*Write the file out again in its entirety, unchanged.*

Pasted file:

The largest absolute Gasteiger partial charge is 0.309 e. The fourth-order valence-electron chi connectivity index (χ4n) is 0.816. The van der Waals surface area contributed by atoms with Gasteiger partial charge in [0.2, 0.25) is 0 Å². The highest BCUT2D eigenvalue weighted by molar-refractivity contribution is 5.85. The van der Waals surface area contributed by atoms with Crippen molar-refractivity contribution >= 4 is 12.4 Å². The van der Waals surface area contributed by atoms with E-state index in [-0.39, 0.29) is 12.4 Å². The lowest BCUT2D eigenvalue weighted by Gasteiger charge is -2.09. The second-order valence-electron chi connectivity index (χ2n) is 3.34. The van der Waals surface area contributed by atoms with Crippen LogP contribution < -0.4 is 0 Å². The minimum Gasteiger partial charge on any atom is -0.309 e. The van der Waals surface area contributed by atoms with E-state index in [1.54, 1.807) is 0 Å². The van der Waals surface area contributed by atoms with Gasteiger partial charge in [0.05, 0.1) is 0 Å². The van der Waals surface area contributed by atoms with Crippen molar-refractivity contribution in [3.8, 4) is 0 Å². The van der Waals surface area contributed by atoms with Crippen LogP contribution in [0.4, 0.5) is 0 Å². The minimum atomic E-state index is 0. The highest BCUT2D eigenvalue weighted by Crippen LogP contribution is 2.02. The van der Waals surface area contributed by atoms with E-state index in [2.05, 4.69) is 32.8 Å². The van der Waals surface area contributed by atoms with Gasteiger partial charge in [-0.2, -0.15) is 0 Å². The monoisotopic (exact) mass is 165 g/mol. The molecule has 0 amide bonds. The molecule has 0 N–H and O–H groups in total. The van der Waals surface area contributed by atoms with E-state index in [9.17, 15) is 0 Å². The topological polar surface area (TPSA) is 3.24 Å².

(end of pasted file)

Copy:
The largest absolute Gasteiger partial charge is 0.309 e. The fourth-order valence-electron chi connectivity index (χ4n) is 0.816. The van der Waals surface area contributed by atoms with Gasteiger partial charge in [0.2, 0.25) is 0 Å². The highest BCUT2D eigenvalue weighted by molar-refractivity contribution is 5.85. The van der Waals surface area contributed by atoms with Crippen molar-refractivity contribution >= 4 is 12.4 Å². The van der Waals surface area contributed by atoms with E-state index in [-0.39, 0.29) is 12.4 Å². The lowest BCUT2D eigenvalue weighted by Gasteiger charge is -2.09. The second-order valence-electron chi connectivity index (χ2n) is 3.34. The van der Waals surface area contributed by atoms with Crippen LogP contribution < -0.4 is 0 Å². The minimum Gasteiger partial charge on any atom is -0.309 e. The van der Waals surface area contributed by atoms with E-state index in [1.54, 1.807) is 0 Å². The van der Waals surface area contributed by atoms with Gasteiger partial charge in [0.05, 0.1) is 0 Å². The van der Waals surface area contributed by atoms with Crippen molar-refractivity contribution in [3.8, 4) is 0 Å². The van der Waals surface area contributed by atoms with Crippen LogP contribution in [0.4, 0.5) is 0 Å². The minimum atomic E-state index is 0. The highest BCUT2D eigenvalue weighted by Crippen LogP contribution is 2.02. The van der Waals surface area contributed by atoms with E-state index in [2.05, 4.69) is 32.8 Å². The van der Waals surface area contributed by atoms with Gasteiger partial charge in [-0.2, -0.15) is 0 Å². The monoisotopic (exact) mass is 165 g/mol. The molecule has 0 amide bonds. The molecule has 0 N–H and O–H groups in total. The van der Waals surface area contributed by atoms with E-state index in [9.17, 15) is 0 Å². The topological polar surface area (TPSA) is 3.24 Å².